28 August 2007
- Think of a memorable, eight or nine-word sentence like “Fred is a bad ninja but has 3 nunchucks”.
- Take the first word of every sentence to turn it into a password. Result: “Fiabnbh3n”
- Test your password using Microsoft Password Checker
That’s it. You’re done! You’ll find that this method results in remarkably easy to remember and strong passwords.
25 August 2007
Read the whole story at Threat Level, a Wired blog:
This doesn’t mean Dunkelman can just walk onto a parking lot and open any car that’s the same model of the one he cracked. He still needs to crack the unique key used to open the other cars. But because he already knows the 36 bits that are common to all of the keys for one model of car, it takes only a few seconds to crack those other keys. He can do this by reading the keys wirelessly — for example, while sitting next to a patron at a restaurant or standing near a car when an owner opens it and sniffing the communication between the digital key and the car. Once he has a key’s unique code, he can encode it to a chip in a remote device (which he can do in a couple of seconds in the field) and use it to open and steal the car.
Very interesting. I wonder how car manufacturers will react. Will they recall old keys? Supply an upgrade to the encryption system? Do nothing at all?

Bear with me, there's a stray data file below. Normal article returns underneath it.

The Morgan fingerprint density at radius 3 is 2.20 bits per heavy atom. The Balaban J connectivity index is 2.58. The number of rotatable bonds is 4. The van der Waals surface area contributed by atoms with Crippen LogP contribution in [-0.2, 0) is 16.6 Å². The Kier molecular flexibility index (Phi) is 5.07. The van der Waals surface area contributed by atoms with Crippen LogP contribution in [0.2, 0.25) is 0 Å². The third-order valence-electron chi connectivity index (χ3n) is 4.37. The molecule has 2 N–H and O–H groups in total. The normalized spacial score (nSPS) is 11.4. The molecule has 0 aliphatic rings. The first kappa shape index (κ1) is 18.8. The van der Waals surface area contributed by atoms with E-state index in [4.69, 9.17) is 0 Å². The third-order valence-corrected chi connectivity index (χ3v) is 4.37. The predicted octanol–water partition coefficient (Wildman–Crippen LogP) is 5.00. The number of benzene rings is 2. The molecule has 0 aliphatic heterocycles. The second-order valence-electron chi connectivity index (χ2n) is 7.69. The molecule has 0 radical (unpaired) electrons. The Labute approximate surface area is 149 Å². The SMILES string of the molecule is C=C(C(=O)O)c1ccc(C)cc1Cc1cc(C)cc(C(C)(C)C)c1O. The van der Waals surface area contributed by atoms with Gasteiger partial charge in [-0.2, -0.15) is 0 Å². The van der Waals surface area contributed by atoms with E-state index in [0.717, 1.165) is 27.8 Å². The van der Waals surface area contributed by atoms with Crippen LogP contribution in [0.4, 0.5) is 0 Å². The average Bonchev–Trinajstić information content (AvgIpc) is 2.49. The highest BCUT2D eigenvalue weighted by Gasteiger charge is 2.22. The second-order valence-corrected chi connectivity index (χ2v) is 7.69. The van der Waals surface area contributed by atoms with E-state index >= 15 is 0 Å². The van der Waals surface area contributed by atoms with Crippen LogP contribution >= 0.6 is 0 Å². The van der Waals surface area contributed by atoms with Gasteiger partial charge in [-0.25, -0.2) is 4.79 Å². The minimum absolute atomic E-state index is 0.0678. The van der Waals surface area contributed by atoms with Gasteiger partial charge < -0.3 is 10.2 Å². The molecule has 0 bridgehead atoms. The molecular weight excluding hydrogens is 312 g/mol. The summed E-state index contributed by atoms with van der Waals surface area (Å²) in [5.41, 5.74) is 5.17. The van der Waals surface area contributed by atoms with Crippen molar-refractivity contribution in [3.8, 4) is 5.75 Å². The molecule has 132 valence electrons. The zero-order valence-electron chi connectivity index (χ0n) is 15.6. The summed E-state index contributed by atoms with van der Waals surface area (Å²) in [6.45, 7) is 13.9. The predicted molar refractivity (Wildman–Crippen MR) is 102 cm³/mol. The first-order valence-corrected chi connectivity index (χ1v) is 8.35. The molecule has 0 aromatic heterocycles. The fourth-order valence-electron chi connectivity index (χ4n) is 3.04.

P.s. I know I promised to post about how to create great passwords, but that will have to wait until Monday.
12 August 2007
I’ve finished compiling the long-planned Defending the Kingdom eBook, and I’m really happy with it. I think you will be, too.
The book contains all of the best material from this blog (but in shorter, snappier form) as well as a lot of new material.
Download the first 5 pages free to get a taste of what’s inside.
As a bonus, you can download the free eBook Package that will guide you through the difficult (but completely doable) steps required to clear your good name if your identity is stolen. The package contains a list of every organization you need to contact and a worksheet to help you keep track of your efforts as you go. You’ll also find sample letters to creditors, collection agencies, and credit reporting agencies.
The book costs $10, and, in my opinion, it’s worth every dollar. Check out the eBook page to find out more and to buy it. I hope you like it, and I’d love to hear your thoughts and suggestions for a future edition or update.
2 August 2007
Hackers and thieves love bad passwords because they’re easy to guess. You might be surprised at how easy it is to guess common password-types. And if a thief can guess your email password, she may be able to get at your bank account or other sensitive information, whether or not you use the same password for both accounts.
Consider this scenario. A hacker finds your personal email address somehow. Then, she guesses your email password. Next, she goes to your bank’s website and claims that she’s lost her password. “No problem,” says the bank website. “We’ll send your password to your email address”. And she’s in.